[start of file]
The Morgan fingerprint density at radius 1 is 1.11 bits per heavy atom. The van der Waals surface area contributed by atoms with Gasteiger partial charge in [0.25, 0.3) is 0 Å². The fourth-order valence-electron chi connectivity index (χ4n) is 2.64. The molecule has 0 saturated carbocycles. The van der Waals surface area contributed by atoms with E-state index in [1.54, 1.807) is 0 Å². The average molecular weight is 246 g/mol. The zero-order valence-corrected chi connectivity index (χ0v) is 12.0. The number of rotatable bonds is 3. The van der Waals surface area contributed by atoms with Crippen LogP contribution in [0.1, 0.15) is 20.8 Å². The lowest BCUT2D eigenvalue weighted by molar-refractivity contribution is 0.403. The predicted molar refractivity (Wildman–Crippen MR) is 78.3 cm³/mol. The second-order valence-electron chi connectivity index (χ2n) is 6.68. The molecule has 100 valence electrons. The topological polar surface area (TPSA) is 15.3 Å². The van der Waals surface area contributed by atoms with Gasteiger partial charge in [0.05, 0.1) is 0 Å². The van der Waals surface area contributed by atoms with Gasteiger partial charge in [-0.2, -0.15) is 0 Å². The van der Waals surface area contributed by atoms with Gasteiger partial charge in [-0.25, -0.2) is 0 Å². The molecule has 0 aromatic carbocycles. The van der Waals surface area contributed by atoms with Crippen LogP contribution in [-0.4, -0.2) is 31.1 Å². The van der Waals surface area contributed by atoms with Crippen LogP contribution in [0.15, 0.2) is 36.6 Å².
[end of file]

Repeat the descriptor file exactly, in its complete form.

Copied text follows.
The Morgan fingerprint density at radius 1 is 1.11 bits per heavy atom. The van der Waals surface area contributed by atoms with Gasteiger partial charge in [0.25, 0.3) is 0 Å². The fourth-order valence-electron chi connectivity index (χ4n) is 2.64. The molecule has 0 saturated carbocycles. The van der Waals surface area contributed by atoms with E-state index in [1.54, 1.807) is 0 Å². The average molecular weight is 246 g/mol. The zero-order valence-corrected chi connectivity index (χ0v) is 12.0. The number of rotatable bonds is 3. The van der Waals surface area contributed by atoms with Crippen LogP contribution in [0.1, 0.15) is 20.8 Å². The lowest BCUT2D eigenvalue weighted by molar-refractivity contribution is 0.403. The predicted molar refractivity (Wildman–Crippen MR) is 78.3 cm³/mol. The second-order valence-electron chi connectivity index (χ2n) is 6.68. The molecule has 100 valence electrons. The topological polar surface area (TPSA) is 15.3 Å². The van der Waals surface area contributed by atoms with Gasteiger partial charge in [0.05, 0.1) is 0 Å². The van der Waals surface area contributed by atoms with Gasteiger partial charge in [-0.2, -0.15) is 0 Å². The van der Waals surface area contributed by atoms with Gasteiger partial charge in [-0.25, -0.2) is 0 Å². The molecule has 0 aromatic carbocycles. The van der Waals surface area contributed by atoms with Crippen LogP contribution in [-0.4, -0.2) is 31.1 Å². The van der Waals surface area contributed by atoms with Crippen LogP contribution in [0.15, 0.2) is 36.6 Å².